With new data protection laws upon us, it’s concerning to find that only 1 in 5 small businesses are prepared for the new regulations. This relaxed approach can make it easier for cyber attacks and data breaches to occur. To get in the know before these changes occur, here are five things that small businesses need to know about cyber liability insurance.
There are new laws that might affect you
On 22 February 2018, the Notifiable Data Breaches (NDB) Scheme was introduced into the Privacy Act 1988 (Cth). This new law applies to small businesses with an annual turnover of $3 million or more and requires small business owners to notify the Office of the Australian Information Commissioner (OAIC) and affected individuals when a serious data breach occurs. Failure to comply with this scheme can result in fines of up to $1.8 million.
Small businesses are at high risk of cyber attacks
Small businesses often fail to implement effective measures to prevent cyber crime, which makes them easy targets for cyber attacks. This may be due to a lack of resources or infrastructure, but can also come down to the “it will never happen to me” attitude. However, given the rapid advances in technology and most businesses’ reliance on online data, cyber crime has been on the rise.
Uber recently had hackers compromise the personal data of 57 million of their users and was forced to pay the hackers $100,000 to have the data destroyed. The company then had to notify all affected individuals and implement more stringent security measures, making the whole breach a costly ordeal for the company.
Cyber liability insurance is worth the cost
The susceptibility of small businesses to cyber attacks and the costs associated with dealing with such data breaches makes cyber liability insurance a necessity in order to cover the costs associated with computer hacking and data theft. The cost of cyber liability insurance will depend on your business’s risk of a cyber security breach. The nature of your business, the number of employees and any existing protection measures already in place will be considered to determine the likelihood of you making a claim. The cost will also vary depending on the sum that you wish to insure and the level of cover that you select.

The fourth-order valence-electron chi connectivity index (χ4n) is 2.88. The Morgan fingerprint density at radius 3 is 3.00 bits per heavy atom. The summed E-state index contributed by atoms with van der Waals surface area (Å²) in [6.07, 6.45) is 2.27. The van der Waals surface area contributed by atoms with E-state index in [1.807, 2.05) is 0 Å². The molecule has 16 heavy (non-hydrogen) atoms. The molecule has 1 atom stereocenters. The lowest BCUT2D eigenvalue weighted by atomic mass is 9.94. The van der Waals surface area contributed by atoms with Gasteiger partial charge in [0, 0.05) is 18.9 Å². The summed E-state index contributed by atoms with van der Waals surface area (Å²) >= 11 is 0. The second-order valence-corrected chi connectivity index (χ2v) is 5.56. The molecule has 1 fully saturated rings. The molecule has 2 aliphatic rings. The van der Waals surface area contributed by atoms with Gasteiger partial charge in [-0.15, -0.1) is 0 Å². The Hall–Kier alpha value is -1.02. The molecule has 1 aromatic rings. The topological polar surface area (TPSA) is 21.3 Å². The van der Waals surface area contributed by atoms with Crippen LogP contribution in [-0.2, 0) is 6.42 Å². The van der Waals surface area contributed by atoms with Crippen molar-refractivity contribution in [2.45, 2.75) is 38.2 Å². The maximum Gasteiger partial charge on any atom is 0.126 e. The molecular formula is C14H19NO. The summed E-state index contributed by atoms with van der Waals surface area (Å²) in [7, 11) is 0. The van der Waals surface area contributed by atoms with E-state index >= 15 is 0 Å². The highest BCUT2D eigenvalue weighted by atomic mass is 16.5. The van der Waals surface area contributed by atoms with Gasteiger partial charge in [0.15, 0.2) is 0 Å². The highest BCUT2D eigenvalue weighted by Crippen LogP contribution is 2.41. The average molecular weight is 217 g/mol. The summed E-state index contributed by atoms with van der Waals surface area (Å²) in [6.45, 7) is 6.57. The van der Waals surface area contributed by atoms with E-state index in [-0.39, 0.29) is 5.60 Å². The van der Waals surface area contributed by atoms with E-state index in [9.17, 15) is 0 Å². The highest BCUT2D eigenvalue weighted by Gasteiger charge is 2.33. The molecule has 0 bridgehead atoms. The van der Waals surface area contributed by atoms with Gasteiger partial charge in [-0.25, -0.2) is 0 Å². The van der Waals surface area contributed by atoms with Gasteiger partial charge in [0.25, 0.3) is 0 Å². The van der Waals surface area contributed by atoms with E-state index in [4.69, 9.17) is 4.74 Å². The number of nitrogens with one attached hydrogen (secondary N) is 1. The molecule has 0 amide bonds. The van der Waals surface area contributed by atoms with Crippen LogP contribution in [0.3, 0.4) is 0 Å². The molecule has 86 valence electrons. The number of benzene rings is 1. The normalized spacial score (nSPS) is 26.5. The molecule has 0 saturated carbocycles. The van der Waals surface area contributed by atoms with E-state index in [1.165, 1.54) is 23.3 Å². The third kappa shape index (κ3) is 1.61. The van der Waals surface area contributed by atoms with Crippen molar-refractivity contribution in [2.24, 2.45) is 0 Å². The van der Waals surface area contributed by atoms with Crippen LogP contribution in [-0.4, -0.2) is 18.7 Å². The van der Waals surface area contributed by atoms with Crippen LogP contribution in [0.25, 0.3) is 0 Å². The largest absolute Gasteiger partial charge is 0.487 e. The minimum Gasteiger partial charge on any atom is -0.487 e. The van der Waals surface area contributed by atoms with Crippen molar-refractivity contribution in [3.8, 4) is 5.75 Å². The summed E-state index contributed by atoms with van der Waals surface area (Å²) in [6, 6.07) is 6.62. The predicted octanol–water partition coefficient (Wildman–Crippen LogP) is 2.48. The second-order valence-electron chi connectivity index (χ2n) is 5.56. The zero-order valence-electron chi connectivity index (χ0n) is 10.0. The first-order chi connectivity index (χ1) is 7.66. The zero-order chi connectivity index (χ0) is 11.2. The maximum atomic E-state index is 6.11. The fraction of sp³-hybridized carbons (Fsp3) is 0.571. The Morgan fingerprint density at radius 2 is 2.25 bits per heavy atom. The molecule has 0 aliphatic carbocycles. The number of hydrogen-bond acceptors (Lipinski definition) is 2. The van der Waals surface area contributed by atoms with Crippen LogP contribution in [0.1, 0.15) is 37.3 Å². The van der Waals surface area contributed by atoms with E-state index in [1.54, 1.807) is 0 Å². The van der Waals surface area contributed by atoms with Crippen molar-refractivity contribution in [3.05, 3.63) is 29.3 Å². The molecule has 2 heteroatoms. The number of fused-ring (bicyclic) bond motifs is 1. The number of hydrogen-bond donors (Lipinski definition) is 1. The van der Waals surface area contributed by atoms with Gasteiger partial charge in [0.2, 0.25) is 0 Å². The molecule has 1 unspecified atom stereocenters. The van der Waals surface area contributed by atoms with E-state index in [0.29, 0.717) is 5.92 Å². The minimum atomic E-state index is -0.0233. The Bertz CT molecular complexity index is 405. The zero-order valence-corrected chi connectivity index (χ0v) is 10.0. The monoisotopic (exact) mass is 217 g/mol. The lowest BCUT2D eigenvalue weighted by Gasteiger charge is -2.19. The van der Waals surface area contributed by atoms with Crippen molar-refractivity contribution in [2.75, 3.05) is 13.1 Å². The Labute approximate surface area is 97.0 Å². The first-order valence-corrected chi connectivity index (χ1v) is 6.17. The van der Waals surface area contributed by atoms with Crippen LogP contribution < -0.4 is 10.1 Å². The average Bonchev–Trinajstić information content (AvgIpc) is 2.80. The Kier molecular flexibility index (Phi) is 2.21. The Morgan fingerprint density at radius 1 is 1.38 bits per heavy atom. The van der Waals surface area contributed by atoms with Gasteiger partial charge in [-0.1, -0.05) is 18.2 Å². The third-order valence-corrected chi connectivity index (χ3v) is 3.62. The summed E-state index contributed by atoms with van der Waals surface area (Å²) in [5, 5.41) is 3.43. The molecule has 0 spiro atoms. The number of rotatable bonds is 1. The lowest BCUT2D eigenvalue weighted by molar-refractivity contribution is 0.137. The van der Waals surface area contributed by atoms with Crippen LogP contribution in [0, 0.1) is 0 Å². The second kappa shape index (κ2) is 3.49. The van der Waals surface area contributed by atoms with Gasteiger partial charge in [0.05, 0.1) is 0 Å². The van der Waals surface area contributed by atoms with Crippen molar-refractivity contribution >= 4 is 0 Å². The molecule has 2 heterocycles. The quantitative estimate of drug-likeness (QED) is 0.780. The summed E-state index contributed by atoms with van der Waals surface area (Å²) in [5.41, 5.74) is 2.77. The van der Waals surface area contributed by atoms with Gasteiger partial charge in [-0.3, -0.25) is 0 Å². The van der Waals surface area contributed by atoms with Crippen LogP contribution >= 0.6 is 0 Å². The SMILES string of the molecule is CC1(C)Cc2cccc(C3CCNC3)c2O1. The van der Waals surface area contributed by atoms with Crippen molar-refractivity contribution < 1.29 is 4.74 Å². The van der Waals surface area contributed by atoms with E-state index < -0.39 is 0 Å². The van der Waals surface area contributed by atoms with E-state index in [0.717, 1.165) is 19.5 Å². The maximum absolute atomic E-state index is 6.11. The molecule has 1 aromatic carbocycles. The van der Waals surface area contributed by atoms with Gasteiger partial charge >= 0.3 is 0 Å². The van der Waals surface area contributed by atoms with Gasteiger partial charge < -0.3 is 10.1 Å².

The impact of a data breach can be permanent
A small business that has its data compromised can experience permanent detrimental effects. Merely complying with the new NDB Scheme is costly in itself, as it takes time and money to identify the extent of the breach and to notify affected individuals. It will often require external professional IT support. Such an event also damages a business’s reputation and interrupts daily business activities, which can lead to a loss of earning capacity.
Businesses will also bear the cost of introducing more stringent cyber security measures to prevent the data breach from recurring. Businesses may need to update their software and implement tighter security measures to protect their online data. This process will involve educating and training employees on these new processes.
The right cyber liability insurance policy can protect your business
There are many different providers of cyber liability insurance that can offer a wide range of cover options. This means it’s important to compare the different offerings to ensure that you are selecting the cover that best suits your business’s needs.
First party coverage usually includes cover for business interruption, theft of data, data recovery pursuits, extortion and crisis management. Third party coverage usually covers fines and penalties, litigation expenses and notification costs. Many insurers will also implement strategies within your business to minimise the chance of any hacks occurring. If your business already has such strategies in place, this can reduce the cost of your premium.
With advances in technology outpacing the law, the legal challenges that the Internet brings are not able to be immediately addressed by regulations. This makes cyber liability insurance an important consideration for small businesses, to mitigate the risks associated with performing business operations online.